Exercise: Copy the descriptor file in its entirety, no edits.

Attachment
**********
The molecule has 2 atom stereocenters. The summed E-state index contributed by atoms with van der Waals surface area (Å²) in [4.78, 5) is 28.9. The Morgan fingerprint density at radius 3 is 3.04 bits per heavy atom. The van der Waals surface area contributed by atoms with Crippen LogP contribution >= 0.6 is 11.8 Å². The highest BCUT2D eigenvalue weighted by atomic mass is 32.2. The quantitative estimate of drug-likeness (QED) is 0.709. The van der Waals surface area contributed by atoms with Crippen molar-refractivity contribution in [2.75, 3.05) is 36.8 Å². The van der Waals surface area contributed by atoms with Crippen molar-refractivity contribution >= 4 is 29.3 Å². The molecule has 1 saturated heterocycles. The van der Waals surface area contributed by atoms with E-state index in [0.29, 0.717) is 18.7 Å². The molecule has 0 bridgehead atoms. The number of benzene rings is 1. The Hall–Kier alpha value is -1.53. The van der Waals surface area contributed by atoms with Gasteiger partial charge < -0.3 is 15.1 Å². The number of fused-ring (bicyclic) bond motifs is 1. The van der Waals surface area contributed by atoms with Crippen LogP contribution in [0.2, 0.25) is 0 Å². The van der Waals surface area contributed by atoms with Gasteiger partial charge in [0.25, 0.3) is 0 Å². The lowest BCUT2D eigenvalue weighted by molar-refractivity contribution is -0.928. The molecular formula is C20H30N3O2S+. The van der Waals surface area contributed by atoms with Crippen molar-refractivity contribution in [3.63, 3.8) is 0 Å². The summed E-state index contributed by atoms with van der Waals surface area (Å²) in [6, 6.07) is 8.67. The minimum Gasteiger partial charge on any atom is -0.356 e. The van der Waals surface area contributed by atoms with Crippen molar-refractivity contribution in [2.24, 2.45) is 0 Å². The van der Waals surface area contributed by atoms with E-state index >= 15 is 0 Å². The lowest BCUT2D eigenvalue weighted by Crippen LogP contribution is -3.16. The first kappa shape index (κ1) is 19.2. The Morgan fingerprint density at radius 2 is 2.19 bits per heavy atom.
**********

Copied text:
The molecule has 2 atom stereocenters. The summed E-state index contributed by atoms with van der Waals surface area (Å²) in [4.78, 5) is 28.9. The Morgan fingerprint density at radius 3 is 3.04 bits per heavy atom. The van der Waals surface area contributed by atoms with Crippen LogP contribution >= 0.6 is 11.8 Å². The highest BCUT2D eigenvalue weighted by atomic mass is 32.2. The quantitative estimate of drug-likeness (QED) is 0.709. The van der Waals surface area contributed by atoms with Crippen molar-refractivity contribution in [2.75, 3.05) is 36.8 Å². The van der Waals surface area contributed by atoms with Crippen molar-refractivity contribution >= 4 is 29.3 Å². The molecule has 1 saturated heterocycles. The van der Waals surface area contributed by atoms with E-state index in [0.29, 0.717) is 18.7 Å². The molecule has 0 bridgehead atoms. The number of benzene rings is 1. The Hall–Kier alpha value is -1.53. The van der Waals surface area contributed by atoms with Gasteiger partial charge < -0.3 is 15.1 Å². The number of fused-ring (bicyclic) bond motifs is 1. The van der Waals surface area contributed by atoms with Crippen LogP contribution in [0.2, 0.25) is 0 Å². The van der Waals surface area contributed by atoms with Gasteiger partial charge in [0.25, 0.3) is 0 Å². The lowest BCUT2D eigenvalue weighted by molar-refractivity contribution is -0.928. The molecular formula is C20H30N3O2S+. The van der Waals surface area contributed by atoms with Crippen molar-refractivity contribution in [3.63, 3.8) is 0 Å². The summed E-state index contributed by atoms with van der Waals surface area (Å²) in [6, 6.07) is 8.67. The minimum Gasteiger partial charge on any atom is -0.356 e. The van der Waals surface area contributed by atoms with Crippen molar-refractivity contribution in [2.24, 2.45) is 0 Å². The van der Waals surface area contributed by atoms with E-state index >= 15 is 0 Å². The lowest BCUT2D eigenvalue weighted by Crippen LogP contribution is -3.16. The first kappa shape index (κ1) is 19.2. The Morgan fingerprint density at radius 2 is 2.19 bits per heavy atom.